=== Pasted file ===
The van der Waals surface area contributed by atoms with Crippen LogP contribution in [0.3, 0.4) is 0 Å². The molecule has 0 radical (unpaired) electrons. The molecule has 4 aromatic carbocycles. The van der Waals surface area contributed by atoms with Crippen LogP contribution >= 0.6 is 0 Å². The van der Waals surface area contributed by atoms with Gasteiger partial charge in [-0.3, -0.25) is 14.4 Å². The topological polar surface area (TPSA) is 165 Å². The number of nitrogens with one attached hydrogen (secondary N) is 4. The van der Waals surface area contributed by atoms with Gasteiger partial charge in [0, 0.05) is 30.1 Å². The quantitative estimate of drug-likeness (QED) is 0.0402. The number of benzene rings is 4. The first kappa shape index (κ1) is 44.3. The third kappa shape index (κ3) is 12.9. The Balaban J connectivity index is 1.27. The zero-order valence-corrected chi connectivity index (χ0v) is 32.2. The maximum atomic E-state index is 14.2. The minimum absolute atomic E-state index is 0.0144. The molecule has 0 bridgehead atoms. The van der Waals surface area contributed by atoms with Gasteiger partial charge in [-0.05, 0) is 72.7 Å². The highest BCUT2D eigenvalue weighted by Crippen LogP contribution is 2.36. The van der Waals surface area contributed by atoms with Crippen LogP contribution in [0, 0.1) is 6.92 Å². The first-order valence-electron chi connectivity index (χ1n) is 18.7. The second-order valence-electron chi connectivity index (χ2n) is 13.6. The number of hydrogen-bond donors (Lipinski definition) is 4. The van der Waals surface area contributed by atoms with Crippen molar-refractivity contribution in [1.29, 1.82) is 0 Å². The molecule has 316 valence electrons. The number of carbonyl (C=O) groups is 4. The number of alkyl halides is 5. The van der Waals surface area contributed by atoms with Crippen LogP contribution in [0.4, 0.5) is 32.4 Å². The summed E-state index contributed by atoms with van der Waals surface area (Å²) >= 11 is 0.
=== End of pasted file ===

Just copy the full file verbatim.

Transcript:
The van der Waals surface area contributed by atoms with Crippen LogP contribution in [0.3, 0.4) is 0 Å². The molecule has 0 radical (unpaired) electrons. The molecule has 4 aromatic carbocycles. The van der Waals surface area contributed by atoms with Crippen LogP contribution >= 0.6 is 0 Å². The van der Waals surface area contributed by atoms with Gasteiger partial charge in [-0.3, -0.25) is 14.4 Å². The topological polar surface area (TPSA) is 165 Å². The number of nitrogens with one attached hydrogen (secondary N) is 4. The van der Waals surface area contributed by atoms with Gasteiger partial charge in [0, 0.05) is 30.1 Å². The quantitative estimate of drug-likeness (QED) is 0.0402. The number of benzene rings is 4. The first kappa shape index (κ1) is 44.3. The third kappa shape index (κ3) is 12.9. The Balaban J connectivity index is 1.27. The zero-order valence-corrected chi connectivity index (χ0v) is 32.2. The maximum atomic E-state index is 14.2. The minimum absolute atomic E-state index is 0.0144. The molecule has 0 bridgehead atoms. The van der Waals surface area contributed by atoms with Gasteiger partial charge in [-0.05, 0) is 72.7 Å². The highest BCUT2D eigenvalue weighted by Crippen LogP contribution is 2.36. The van der Waals surface area contributed by atoms with Crippen LogP contribution in [0, 0.1) is 6.92 Å². The first-order valence-electron chi connectivity index (χ1n) is 18.7. The second-order valence-electron chi connectivity index (χ2n) is 13.6. The number of hydrogen-bond donors (Lipinski definition) is 4. The van der Waals surface area contributed by atoms with Crippen molar-refractivity contribution in [1.29, 1.82) is 0 Å². The molecule has 316 valence electrons. The number of carbonyl (C=O) groups is 4. The number of alkyl halides is 5. The van der Waals surface area contributed by atoms with Crippen LogP contribution in [0.4, 0.5) is 32.4 Å². The summed E-state index contributed by atoms with van der Waals surface area (Å²) >= 11 is 0.